1. Excuse me, sir. Your great-grandmother checked out a copy of the Bobbsey Twins in 1905 and never returned it. You’ll now be constructing a new wing for our library.

    2. Bill Clinton started the legal precedent to this, by the re-institution of droit du seigneur http://en.wikipedia.org/wiki/Droit_du_seigneur

  2. Schmuck Chumer was for the Kochtupus! before he was against it.

    1. Wht in the hell would they donate to Schumer? I guess you gotta greas all the palms.

  3. folks, take out a reverse mortgage. if Uncle Sam is going to seize your estate anyway, leave him a house with a lien on it.

    1. But then they’ll just go after your family to pay off the lien.

      1. Exactly. I don’t want my kids to start their lives with a nice lesson in asset seizure.

        1. the house pays off the lien. the point is to seize the equity for yourself instead of leaving it to the tender mercies of ever evolving prog tax and estate policy.

          1. Yeah, I get it. I’ve actually been working on estate planning lately. What a clusterfuck! I’m thinking that slowly transferring everything to the kids and dying broke makes the most sense.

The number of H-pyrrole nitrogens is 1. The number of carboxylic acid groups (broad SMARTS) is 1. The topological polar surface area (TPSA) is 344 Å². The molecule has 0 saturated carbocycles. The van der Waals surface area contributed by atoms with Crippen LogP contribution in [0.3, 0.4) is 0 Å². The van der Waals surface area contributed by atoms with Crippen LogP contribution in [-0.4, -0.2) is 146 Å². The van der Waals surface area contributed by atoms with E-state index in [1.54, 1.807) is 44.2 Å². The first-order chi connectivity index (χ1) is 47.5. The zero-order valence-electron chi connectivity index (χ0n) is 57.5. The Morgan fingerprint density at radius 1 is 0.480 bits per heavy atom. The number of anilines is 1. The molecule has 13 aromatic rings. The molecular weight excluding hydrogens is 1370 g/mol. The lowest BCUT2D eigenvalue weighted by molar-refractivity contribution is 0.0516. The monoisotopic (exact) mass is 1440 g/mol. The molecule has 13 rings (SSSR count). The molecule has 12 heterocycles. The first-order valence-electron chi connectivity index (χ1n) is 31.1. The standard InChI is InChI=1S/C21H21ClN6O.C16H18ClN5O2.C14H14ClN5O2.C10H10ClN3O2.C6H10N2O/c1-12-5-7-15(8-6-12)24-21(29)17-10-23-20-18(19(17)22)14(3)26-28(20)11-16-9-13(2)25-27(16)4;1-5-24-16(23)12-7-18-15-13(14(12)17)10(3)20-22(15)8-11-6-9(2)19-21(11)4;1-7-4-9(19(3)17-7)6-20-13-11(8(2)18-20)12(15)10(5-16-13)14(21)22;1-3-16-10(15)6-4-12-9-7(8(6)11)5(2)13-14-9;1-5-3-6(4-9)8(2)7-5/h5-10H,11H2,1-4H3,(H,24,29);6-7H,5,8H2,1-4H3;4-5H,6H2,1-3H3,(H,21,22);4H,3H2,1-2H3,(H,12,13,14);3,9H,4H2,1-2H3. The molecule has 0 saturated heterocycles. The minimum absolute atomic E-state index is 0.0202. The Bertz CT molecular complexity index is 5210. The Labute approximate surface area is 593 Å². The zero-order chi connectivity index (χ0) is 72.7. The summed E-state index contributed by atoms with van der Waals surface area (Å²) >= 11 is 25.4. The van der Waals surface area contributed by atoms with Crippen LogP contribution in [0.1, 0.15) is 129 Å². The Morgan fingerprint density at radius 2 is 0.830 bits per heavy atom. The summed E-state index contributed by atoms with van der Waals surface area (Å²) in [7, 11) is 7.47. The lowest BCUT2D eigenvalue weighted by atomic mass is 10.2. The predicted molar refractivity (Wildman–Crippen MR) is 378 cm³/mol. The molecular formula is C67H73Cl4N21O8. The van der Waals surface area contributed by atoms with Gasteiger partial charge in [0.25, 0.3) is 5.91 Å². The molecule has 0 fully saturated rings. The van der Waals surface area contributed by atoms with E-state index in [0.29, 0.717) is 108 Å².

1. yep. true story: my grandfather could not gift me above, I don’t even remember, what it was. that’s taxable.

              but he could buy full cost 1st class airfare to Asia and have the funds refunded to .. well, never mind where.

              1. Ah, now that’s the kind of estate planning I can understand. Thanks, NoVA!

            2. Mickey Rooney managed to do that, leaving behind an estate worth all of $18,000. Of course, he got swindled by a stepson, too, as a consequence of marrying a seventh or eighth time.

      2. Serves the little fethers right. Shitting all over the place. And when I say go to sleep you had best motherfucking GO. TO. SLEEP!

    2. folks, take out a reverse mortgage.

      errr….

      No.

      Reverse Mortgages are a scam.